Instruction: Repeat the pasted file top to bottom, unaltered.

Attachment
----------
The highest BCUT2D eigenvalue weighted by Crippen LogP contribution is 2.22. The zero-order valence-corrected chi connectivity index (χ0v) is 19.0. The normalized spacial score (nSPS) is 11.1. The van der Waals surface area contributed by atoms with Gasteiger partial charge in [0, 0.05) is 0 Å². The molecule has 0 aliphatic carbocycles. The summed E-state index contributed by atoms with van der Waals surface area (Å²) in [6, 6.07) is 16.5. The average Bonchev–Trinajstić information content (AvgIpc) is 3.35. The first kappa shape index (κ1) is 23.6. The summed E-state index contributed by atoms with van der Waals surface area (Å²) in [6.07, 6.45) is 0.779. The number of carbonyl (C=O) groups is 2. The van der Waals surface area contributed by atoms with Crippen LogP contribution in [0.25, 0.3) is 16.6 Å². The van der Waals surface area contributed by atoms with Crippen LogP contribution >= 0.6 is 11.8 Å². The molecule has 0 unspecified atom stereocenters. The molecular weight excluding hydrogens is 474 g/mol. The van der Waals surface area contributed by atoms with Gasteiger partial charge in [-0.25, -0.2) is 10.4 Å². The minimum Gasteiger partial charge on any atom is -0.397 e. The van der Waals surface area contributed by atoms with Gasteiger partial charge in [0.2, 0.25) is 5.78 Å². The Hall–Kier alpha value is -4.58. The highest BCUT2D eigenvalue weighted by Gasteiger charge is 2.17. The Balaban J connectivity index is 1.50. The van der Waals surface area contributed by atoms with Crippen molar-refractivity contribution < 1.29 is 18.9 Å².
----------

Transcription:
The highest BCUT2D eigenvalue weighted by Crippen LogP contribution is 2.22. The zero-order valence-corrected chi connectivity index (χ0v) is 19.0. The normalized spacial score (nSPS) is 11.1. The van der Waals surface area contributed by atoms with Gasteiger partial charge in [0, 0.05) is 0 Å². The molecule has 0 aliphatic carbocycles. The summed E-state index contributed by atoms with van der Waals surface area (Å²) in [6, 6.07) is 16.5. The average Bonchev–Trinajstić information content (AvgIpc) is 3.35. The first kappa shape index (κ1) is 23.6. The summed E-state index contributed by atoms with van der Waals surface area (Å²) in [6.07, 6.45) is 0.779. The number of carbonyl (C=O) groups is 2. The van der Waals surface area contributed by atoms with Crippen LogP contribution in [0.25, 0.3) is 16.6 Å². The van der Waals surface area contributed by atoms with Crippen LogP contribution >= 0.6 is 11.8 Å². The molecule has 0 unspecified atom stereocenters. The molecular weight excluding hydrogens is 474 g/mol. The van der Waals surface area contributed by atoms with Gasteiger partial charge in [-0.25, -0.2) is 10.4 Å². The minimum Gasteiger partial charge on any atom is -0.397 e. The van der Waals surface area contributed by atoms with Gasteiger partial charge in [0.2, 0.25) is 5.78 Å². The Hall–Kier alpha value is -4.58. The highest BCUT2D eigenvalue weighted by Gasteiger charge is 2.17. The Balaban J connectivity index is 1.50. The van der Waals surface area contributed by atoms with Crippen molar-refractivity contribution < 1.29 is 18.9 Å².